In Central America, where mangoes and palm fruits ferment in the tropical sun, bats are likely boozers. But boozing bats, a new study has found, aren’t stumbling drunks. In fact, a plastered bat is just as skilled at flying as a sober one.
Last April, a team of bat researchers, led by Dara Orbach of the University of Western Ontario in Canada, captured 106 bats representing six different species in northern Belize. At the Lamanai Outpost Lodge, “Belize’s Premier Jungle Logde,” they opened a bat-only wet bar. They served half the bats a cocktail of sugar water and ethanol—the type of alcohol produced when foods ferment—and the other half virgin sugar water.
When they tested the bats’ saliva, they found the ethanol-fed bats had a blood alcohol content (BAC) as high as .3 percent. This is about what your BAC would be if you weighed 150 pounds and drank a 12-pack in an hour. Needless to say, it’s well over the legal driving limit at .08 percent.
But flying bats, unlike human drivers, are superb navigators even when they’re sloshed.
Orbach’s team tested the bats’ flight skills in an obstacle course they built on the forest floor outside the lodge. The course consisted of a large wooden “flight corridor” about the size of a small flatbed trailer. Plastic linked chains hung from the ceiling, spaced little more than one bat wingspan apart.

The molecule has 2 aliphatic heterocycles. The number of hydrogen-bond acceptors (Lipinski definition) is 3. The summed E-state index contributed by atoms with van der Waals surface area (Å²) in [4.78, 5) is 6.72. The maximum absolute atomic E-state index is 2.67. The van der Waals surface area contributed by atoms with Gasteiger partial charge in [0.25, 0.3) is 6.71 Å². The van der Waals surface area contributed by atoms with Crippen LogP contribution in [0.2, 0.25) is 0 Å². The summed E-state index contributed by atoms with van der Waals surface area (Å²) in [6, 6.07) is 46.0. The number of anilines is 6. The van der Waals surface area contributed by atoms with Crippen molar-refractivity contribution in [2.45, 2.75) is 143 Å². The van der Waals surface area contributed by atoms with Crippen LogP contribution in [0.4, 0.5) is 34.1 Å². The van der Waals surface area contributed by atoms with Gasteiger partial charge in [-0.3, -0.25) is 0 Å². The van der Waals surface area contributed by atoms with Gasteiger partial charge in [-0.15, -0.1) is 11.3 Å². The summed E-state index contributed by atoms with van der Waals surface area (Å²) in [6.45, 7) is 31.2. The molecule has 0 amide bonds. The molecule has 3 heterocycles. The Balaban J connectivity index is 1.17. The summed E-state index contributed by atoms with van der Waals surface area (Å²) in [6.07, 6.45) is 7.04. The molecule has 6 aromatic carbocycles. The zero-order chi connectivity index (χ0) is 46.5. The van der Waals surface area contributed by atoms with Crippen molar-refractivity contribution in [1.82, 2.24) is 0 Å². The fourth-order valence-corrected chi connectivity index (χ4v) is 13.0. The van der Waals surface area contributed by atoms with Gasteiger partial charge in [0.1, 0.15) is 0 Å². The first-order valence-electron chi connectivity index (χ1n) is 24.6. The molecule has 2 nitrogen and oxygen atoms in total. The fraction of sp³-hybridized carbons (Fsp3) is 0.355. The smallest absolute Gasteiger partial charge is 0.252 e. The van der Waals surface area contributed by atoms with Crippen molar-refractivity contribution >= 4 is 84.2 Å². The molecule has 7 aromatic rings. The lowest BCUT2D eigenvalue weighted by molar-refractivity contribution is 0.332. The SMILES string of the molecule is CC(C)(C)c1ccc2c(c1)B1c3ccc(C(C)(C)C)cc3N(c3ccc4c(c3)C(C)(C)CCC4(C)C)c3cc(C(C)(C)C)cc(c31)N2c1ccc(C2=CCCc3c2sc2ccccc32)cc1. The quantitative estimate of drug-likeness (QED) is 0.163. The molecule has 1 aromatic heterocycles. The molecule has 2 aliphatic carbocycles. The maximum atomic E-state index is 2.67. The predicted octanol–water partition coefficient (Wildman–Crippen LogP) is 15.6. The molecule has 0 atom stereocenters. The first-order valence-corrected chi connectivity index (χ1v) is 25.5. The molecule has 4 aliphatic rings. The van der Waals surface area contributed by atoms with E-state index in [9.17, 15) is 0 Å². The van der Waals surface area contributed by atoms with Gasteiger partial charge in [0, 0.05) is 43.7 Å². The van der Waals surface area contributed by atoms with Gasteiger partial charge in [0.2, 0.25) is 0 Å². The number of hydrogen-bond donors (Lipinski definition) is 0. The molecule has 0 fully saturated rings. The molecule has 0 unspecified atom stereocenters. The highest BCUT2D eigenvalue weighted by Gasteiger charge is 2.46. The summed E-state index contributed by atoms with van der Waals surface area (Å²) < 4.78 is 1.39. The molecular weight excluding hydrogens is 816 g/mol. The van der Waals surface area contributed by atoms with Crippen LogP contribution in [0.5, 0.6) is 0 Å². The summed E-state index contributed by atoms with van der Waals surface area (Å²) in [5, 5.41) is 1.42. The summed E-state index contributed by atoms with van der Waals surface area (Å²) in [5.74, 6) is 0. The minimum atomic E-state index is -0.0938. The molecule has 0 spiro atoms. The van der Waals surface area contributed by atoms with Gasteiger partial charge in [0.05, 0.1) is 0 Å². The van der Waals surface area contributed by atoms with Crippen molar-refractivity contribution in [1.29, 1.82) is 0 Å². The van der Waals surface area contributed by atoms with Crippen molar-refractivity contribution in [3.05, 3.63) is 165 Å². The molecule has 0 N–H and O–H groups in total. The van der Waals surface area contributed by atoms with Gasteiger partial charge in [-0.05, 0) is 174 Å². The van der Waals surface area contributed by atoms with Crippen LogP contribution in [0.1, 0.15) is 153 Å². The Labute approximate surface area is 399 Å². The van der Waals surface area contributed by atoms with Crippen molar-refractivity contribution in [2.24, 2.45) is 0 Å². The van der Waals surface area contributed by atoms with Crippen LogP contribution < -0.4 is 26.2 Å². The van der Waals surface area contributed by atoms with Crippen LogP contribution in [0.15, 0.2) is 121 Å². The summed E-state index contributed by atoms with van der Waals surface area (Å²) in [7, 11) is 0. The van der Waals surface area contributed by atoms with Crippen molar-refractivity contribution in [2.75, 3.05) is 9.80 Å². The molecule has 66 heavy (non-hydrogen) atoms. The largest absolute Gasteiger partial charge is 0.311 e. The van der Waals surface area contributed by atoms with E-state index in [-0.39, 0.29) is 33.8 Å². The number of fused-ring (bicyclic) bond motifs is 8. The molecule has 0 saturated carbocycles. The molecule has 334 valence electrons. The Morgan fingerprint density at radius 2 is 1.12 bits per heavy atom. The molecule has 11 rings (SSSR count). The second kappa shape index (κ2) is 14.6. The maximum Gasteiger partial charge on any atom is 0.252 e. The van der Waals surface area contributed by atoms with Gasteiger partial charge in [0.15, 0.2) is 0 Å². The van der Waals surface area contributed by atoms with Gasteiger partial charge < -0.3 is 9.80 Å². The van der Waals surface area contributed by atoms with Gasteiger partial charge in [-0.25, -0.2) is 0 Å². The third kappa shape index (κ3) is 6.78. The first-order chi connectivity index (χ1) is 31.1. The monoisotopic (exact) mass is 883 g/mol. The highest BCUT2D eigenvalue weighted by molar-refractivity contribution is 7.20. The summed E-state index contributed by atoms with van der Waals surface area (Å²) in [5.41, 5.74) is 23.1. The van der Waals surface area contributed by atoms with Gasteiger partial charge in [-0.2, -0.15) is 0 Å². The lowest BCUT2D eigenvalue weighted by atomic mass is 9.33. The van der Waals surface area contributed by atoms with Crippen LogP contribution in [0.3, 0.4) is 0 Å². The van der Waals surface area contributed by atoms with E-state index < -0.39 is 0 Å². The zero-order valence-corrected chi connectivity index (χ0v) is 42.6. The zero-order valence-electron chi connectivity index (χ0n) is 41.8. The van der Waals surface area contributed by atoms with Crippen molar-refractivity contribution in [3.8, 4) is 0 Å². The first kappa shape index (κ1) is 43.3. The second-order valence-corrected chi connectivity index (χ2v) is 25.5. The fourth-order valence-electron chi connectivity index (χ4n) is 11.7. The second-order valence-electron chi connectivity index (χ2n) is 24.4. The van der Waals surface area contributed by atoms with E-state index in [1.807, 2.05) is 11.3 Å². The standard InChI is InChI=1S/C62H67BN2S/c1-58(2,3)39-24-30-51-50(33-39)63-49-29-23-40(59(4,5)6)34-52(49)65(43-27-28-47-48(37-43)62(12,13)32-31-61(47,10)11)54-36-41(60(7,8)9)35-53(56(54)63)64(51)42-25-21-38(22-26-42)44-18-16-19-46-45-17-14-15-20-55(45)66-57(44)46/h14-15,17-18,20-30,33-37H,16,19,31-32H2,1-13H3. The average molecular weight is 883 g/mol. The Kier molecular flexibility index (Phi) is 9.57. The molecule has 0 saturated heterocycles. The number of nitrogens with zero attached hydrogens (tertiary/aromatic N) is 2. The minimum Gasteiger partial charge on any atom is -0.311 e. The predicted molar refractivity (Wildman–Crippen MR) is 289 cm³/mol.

Remarkably, none of the bats collided with the chains. Nor did they smash into walls or pass out. So the researchers looked for other slip-ups. Did the inebriated bats take longer to complete the course? Did they poop out before making it to the end? Did they fly in circles, dazed and confused?
Sure, a few did. But not any more often than did the sober bats.
The researchers also recorded the bats’ echolocation calls—high-pitched sound waves that bounce off objects—which bats use to locate insect prey and to navigate. They found no measurable difference between the calls of drunk and sober bats. Apparently, a bat can drink a case worth of bat-sized cocktails and not slur its sonar.
Bat experts aren’t certain just how much ethanol a bat consumes in the wild. But their high tolerance for alcoholic snacks means they’ve got more options than other fruit-eating animals. This gives them an evolutionary advantage over lightweights such as the cedar waxwing, a golden-crested North American bird known to die from fermented-berry overdose.
Just when you might be thinking that tanked bats are simply a funny quirk of nature, an icebreaker to save for a cocktail party, consider this: with all the hype around gene doping these days, it may not be long before boozing bats and their high-tolerance genes are back in the news.